How green do we want to get? When we take a bicycle to a 60-story climate controlled office tower with the giant fountain outside the lobby, who are we kidding? The average carbon footprint of just one of these skyscrapers would sustain several entire Third World villages for a decade. But so what? That’s like arguing that if your child doesn’t finish their Cheerios, some kid across the world will drop dead. Well, guess what? 36,000 kids across the world dropped dead from starvation yesterday and the same amount will join them in early graves today and tomorrow and the day after that whether or not junior cleans his plate. And the countries where they live are very green indeed, with people mostly walking to work if there is any work to be found, and farming pretty much like humans did 1,000 years ago.

That’s pretty green. No pesky carbon monoxide-spewing engines polluting their lungs, no worrisome power lines blighting their view of the sky. Their land has not been churned up by the installation of water mains, irrigation systems and sewer pipes and their domestic animals are housed handily close by, sharing their drinking and bathing water in the nearby rivers and streams. No unsightly paved roads link their villages to the undesirable cities that blight God’s green earth. And like our eco-friendly ancestors, they die in droves from disease and starvation. And these people know no other way of life. So much for the saying that what you don’t know won’t hurt you. That’s hardly the case. Ignorance kills. So does making believe that modern technology is evil.

A lot of people worry about helping the starving in an ecologically responsible way, such as not giving them potentially dangerous pesticides. So instead the locusts get the lion’s share of their meager crops and their children die. And those 36,000 tiny graves? Yes, the children are returned to the earth, fertilizing the land for future generations of locusts and starving children. That’s as green as it gets; no chemicals, no engines, no sanitation and no hope of a better life. And that’s what the majority of human beings escaped when they started using machines and sanitation and scientific methods of agriculture.

So let’s lose those green visions of bucolic scenes of sheep grazing in Central Park and windmills on every rooftop. People are not going back to the unpaved squalor of the pre-industrial age with its 40-year life spans full of rickets, illiteracy and superstition. No, we want to keep our cell phones, our cars, our air conditioners, our computers and flat screen TVs and nobody’s going to talk us out of them, not even Al Gore. The trick is to power them with something other than burning the greasy remains of dinosaurs and ferns or the grit cloud-producing coal that is so plentiful on this earth.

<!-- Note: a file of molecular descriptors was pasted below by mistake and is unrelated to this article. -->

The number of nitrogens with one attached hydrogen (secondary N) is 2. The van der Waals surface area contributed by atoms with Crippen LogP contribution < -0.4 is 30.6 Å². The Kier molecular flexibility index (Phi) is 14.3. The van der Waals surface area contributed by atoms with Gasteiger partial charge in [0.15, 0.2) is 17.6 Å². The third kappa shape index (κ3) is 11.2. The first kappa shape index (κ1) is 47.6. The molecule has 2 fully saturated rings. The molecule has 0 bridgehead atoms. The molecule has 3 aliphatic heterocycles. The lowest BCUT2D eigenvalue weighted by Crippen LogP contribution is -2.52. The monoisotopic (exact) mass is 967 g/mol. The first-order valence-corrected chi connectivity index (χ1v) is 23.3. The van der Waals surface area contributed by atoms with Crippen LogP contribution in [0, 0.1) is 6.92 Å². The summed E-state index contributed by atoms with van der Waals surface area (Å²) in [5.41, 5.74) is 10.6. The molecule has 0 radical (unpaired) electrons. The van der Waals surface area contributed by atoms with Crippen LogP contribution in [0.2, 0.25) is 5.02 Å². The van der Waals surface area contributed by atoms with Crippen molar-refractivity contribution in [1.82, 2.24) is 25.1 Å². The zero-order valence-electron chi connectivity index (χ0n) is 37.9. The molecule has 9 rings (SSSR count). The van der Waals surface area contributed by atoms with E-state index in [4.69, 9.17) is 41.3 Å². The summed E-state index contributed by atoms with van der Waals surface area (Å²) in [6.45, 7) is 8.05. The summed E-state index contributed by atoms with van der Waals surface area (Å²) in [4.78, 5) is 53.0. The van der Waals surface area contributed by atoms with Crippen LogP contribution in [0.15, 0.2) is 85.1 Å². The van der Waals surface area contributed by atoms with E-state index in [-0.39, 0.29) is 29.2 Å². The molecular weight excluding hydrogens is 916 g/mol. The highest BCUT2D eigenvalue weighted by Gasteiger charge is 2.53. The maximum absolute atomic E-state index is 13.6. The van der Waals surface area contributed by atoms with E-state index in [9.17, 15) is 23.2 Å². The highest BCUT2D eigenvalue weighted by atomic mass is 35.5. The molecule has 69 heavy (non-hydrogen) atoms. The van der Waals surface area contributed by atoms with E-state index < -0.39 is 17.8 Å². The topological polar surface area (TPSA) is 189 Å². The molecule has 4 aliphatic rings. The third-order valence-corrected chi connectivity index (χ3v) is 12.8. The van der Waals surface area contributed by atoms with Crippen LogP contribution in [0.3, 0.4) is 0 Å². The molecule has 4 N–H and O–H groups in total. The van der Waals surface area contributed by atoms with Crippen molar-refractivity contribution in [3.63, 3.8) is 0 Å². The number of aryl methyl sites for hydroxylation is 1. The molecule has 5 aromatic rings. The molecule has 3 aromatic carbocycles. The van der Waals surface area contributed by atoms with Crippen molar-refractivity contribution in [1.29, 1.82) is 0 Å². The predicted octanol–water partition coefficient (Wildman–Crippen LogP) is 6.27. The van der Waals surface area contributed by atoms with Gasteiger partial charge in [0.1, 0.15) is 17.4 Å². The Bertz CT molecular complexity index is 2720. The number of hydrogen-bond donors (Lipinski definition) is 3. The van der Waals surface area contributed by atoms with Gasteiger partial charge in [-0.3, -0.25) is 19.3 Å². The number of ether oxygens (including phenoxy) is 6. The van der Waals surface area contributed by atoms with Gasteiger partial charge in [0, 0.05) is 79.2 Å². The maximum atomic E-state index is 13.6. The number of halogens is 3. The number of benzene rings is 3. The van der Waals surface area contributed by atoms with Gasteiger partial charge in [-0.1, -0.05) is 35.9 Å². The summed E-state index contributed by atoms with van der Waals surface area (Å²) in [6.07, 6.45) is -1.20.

The president, or premier, or whatever the hell the current dictator of China is calling himself these days, has called on Western nations to cease and desist living their “unsustainable lifestyles.” And he says this with a straight face as his nation strives mightily to join us, building more dirty coal burning plants in the past 15 years than have been built in Western nations in the past century. Who’s he kidding? His nation is also plagued with millions of backward, isolated and malnourished people, so ceasing and desisting our own starvation-free existence doesn’t seem like such an attractive option. 

And the fact of the matter is, unless and until the green power producing capacities can sustain our modern lifestyles, not much is going to change. Anybody reading this, for example, is using a computer, a decidedly nonessential commodity in the most literal definition of going green. Very essential to you and I, though, and to the boss of China too, in who’s country this one and countless others are manufactured. It is these power draining machines that link and unite the planet to a degree never seen before, and make it possible for the once-starving masses in India and China to earn a decent living. It is on computers where mathematical equations are being formulated in laboratories to possibly figure a way out of the energy and pollution mess. 

It was technology that lifted most of mankind out of disease-plagued drudgery and it will be technology that will solve the energy crisis. Of course recycling, conservation and regulation are essential parts of the solution, but those efforts alone won’t do the trick. The trick being, to somehow survive the pollution our initial industrial leap forward has left us and to maintain the increasingly sophisticated, healthy and high tech existence that leap forward had gotten us. Scaling back the only engine of progress that means anything, our minds, isn’t green and isn’t smart. And being smart is what humanity is supposed to be about. We’ll know we’re green enough when no child dies of starvation and no skies, lands and waterways are filled with dangerous acrid chemicals. 

It won’t come in a can and it won’t happen overnight, but the “unsustainable” societies are going to be the ones to come up with a way to keep the lives we have built without poisoning ourselves and our planet and will be the ones who spread that knowledge all over the world. The answers are certainly not in the backwards and starving portions of the world. The romance of going back to nature and a simple, bucolic lifestyle as a way of going green is a bunch of crap and everybody knows it. Nature has always been a harsh mistress, softened only by the human touch of progress and technology.

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